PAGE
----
White House budget director Mick Mulvaney said Wednesday the date by which Congress will need to raise the debt limit may come sooner than the administration had anticipated.
"My understanding is that the receipts currently are coming in a little bit slower than expected and you may soon hear from [Treasury Secretary Steven] Mnuchin regarding a change in the date," Mr. Mulvaney told the House Ways and Means Committee.
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A 16-month suspension of the federal borrowing limit expired in March, and Treasury began employing emergency cash-conservation steps soon thereafter to avoid breaching the debt ceiling. Analysts had expected those steps would allow Treasury to keep paying its bills until this fall. But that estimate depended on the strength of Treasury receipts over the spring and summer.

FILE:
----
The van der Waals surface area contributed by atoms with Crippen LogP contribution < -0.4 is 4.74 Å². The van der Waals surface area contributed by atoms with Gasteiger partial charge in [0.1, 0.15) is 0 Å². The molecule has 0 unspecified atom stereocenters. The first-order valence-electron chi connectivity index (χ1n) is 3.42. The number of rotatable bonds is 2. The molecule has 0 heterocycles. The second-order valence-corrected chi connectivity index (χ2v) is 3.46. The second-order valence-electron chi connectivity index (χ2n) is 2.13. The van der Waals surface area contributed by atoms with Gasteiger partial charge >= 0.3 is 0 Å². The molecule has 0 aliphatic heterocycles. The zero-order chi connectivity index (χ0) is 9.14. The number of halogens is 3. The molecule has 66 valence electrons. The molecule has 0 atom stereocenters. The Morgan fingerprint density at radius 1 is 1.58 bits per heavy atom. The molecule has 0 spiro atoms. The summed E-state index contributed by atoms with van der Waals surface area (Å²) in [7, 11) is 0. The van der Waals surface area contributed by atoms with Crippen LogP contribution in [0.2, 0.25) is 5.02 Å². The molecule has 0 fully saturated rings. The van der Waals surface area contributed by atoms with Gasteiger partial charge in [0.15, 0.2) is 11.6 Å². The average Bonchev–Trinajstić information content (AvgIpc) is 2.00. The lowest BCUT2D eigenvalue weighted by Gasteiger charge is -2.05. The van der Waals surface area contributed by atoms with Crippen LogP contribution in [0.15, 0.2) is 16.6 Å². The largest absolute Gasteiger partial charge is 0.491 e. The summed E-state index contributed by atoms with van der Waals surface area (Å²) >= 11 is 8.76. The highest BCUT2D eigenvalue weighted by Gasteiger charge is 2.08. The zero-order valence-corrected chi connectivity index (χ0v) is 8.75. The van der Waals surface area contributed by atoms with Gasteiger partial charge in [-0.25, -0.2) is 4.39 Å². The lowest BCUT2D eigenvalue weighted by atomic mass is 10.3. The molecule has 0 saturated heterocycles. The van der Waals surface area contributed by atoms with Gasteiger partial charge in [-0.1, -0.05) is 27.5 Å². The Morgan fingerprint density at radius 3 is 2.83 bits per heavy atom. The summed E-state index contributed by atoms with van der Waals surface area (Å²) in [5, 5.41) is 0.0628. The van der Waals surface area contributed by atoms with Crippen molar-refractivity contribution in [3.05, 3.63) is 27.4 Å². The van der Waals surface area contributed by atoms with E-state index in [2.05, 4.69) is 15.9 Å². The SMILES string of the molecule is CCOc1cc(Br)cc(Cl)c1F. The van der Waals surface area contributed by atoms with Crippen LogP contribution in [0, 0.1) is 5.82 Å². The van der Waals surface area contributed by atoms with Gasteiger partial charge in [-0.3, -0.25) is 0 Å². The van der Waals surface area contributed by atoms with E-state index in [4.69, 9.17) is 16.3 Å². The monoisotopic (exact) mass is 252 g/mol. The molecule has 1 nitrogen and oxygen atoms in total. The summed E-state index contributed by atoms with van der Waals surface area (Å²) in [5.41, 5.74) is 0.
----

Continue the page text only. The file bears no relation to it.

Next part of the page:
Mr. Mulvaney said the White House does not yet have a final stated policy for the legislative approach it would like Congress to take on raising the debt ceiling. He said he met with Mr. Mnuchin for an hour Tuesday to discuss the issue, and the two are waiting for National Economic Council Director Gary Cohn to return from his overseas trip with the president to continue those discussions.
Raising the statutory debt limit will present challenging internal politics for Republicans, who have frequently opposed such increases or insisted on conditions.
(END) Dow Jones Newswires
May 24, 2017 13:54 ET (17:54 GMT)